Can You Wash Sheets and Towels Together?

Hands placing sheets and towels on top of a bed

The Spruce / Adelyn Duchala

Project Overview
  • Working Time: 5 - 15 mins
  • Total Time: 1 - 2 hrs
  • Skill Level: Beginner
  • Estimated Cost: $5 to 10

The internet has exploded with theories and advice on whether sheets and towels can be washed together. We're here to give you the answer. Sheets and towels can definitely be washed together with good results if you follow a few tips. Simply group the sheets and towels by like fabrics and colors, and you can wash both together.

You'll have to separate your laundry correctly, but it is better to wash sheets and towels together than to never wash them separately at all. Learn the tricks of how to do laundry correctly to keep your sheets and towels fresh, clean, and looking great.

Detergent Enzyme-based laundry detergent
Water Temperature Cold to Warm
Cycle Type Normal or Permanent Press
Drying Cycle Type Medium-high heat
Special Treatments Sort according to types of fabric
Iron Settings Depends on type of fabric

How Often to Wash Sheets and Towels

We spend about one-third of our life in bed, creating ample opportunities for soil to deposit on our sheets. Bed sheets should be washed at least every two weeks, more often if the sleeper does not wear pajamas, sweats heavily, or does not bathe before bed.

If you hang your bath towel to dry after every use, it should be washed after three uses. If left in a crumpled heap on the floor, after every use. Hand towels should be washed at least every other day and washcloths after each use.

Before You Begin

The reason this topic has become a discussion is that the fibers used to manufacture sheets and towels have changed. For decades, all sheets and towels were made from 100 percent cotton or linen. Now, sheets and towels are made from synthetic microfibers, bamboo, eucalyptus, silk, and blends as well as cotton. Natural fibers shed lint each time they are washed. Synthetic fibers attract lint. So, if natural and synthetic fibers are washed together it can leave fabrics with pilling.

Once upon a time, all sheets and towels were white. Now they are offered in every color, some of which are created with unstable dyes that can result in color bleeding. Towels have gotten thicker, larger, and heavier while some sheets have become a silkier, lighter weight than basic cotton sheets.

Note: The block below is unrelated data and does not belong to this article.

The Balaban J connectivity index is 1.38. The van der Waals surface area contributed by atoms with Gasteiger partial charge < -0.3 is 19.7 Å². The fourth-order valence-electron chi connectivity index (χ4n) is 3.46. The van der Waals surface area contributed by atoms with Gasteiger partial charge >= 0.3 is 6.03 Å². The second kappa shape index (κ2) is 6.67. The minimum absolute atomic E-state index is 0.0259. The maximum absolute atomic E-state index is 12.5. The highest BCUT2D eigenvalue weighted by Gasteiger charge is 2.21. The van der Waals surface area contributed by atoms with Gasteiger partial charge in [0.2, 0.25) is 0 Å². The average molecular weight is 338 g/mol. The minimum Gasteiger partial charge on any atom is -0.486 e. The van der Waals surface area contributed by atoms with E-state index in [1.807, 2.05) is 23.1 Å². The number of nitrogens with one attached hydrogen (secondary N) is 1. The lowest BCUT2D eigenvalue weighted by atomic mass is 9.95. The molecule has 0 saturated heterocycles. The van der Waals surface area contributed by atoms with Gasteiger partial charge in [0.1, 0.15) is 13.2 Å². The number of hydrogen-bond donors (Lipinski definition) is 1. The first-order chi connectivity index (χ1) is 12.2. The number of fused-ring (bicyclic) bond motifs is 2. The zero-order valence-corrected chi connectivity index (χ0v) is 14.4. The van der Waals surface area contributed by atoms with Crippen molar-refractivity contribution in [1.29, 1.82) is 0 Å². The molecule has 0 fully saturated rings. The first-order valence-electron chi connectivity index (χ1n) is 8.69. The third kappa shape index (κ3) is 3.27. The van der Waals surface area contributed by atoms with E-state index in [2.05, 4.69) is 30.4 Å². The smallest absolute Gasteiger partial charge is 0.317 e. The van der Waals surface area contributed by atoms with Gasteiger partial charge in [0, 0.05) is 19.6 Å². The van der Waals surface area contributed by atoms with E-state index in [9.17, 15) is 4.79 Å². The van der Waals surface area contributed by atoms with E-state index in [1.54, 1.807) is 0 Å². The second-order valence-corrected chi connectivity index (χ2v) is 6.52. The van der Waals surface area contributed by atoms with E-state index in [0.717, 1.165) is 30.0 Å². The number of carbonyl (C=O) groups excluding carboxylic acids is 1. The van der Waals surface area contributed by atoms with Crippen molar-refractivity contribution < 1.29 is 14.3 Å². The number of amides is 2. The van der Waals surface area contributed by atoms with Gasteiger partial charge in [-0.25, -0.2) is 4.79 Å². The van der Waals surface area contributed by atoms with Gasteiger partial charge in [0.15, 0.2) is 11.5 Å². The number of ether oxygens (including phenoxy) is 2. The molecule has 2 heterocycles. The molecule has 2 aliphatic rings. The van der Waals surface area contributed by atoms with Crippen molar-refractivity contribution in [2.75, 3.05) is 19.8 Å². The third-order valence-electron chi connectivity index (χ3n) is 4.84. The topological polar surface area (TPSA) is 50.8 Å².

The key to successful washing is to read care tags and sort the laundry correctly before you begin.

What You'll Need

Equipment / Tools

  • 1 washer
  • 1 automatic dryer, clothesline, or drying rack
  • 2 to 4 wool dryer balls

Materials

  • 1 enzyme-based laundry detergent

Instructions

Materials needed for washing sheets and towels

The Spruce / Adelyn Duchala

  1. Read the Care Labels

    Always take the time to read the care labels on sheets and towels to determine fiber content. The labels will also give you instructions on what water and drying temperatures are best as well as information on safe bleaching techniques.

    Reading the care label on a towel

    The Spruce / Adelyn Duchala

  2. Sort Dirty Sheets and Towels by Type of Fabric and Color

    Sort the dirty linen by type of fabric and place similar fibers together. Do not mix natural and synthetic fibers in wash loads.

    Sort again by color. Do not attempt to wash black towels with white sheets or your red sheets with white towels.

    Sorting sheets and towels by size and color

    The Spruce / Adelyn Duchala

  3. Sort by Weight of Fabric For Washing and Drying

    While thick cotton towels can be washed with cotton sheets, heavy towels should never be washed with more delicate fabrics like silk sheets. The rubbing action in the washer can cause excessive wear and damage lightweight fabrics.

    If you choose to wash heavy and lightweight fabrics together, it is best to sort them before tossing the wet laundry in an automatic dryer. A bed sheet is going to dry much more quickly than a heavy towel. Dry the sheets first, remove them from the dryer and toss in the towels with some wool dryer balls to keep the towel fibers light and fluffy.

    Sorting towels and sheets by weight and fabric

    The Spruce / Adelyn Duchala

  4. Use an Enzyme-Based Detergent for a Thorough Clean

    Using a good enzyme-based detergent is essential for removing body soil from sheets and towels. The enzymes are the components in detergent that break apart the soil molecules so they can be flushed away. If your sheets or towels smell stale after washing or storing for a couple of weeks, they aren't clean and you need to switch to a better cleaning detergent.

    Enzyme-based detergent sitting on top of a washing machine

    The Spruce / Adelyn Duchala

Tips to Keep Sheets and Towels Looking Their Best

  • Sort each load of laundry correctly.
  • Use a detergent with enough enzymes to effectively remove body soil.
  • Keep your washer clean.
  • Be sure the towels and sheets are thoroughly dry before folding and storing.
  • Consider having three sets of sheets and towels for each bed or person to help make sets last as long as possible. When used in a rotation—one set being used, one set in the closet, and one set in the wash—it gives the fibers time to recover between uses, extending the lifespan.
Article Sources
The Spruce uses only high-quality sources, including peer-reviewed studies, to support the facts within our articles. Read our editorial process to learn more about how we fact-check and keep our content accurate, reliable, and trustworthy.
  1. We spend about one-third of our life either sleeping or attempting to do so. National Library of Medicine.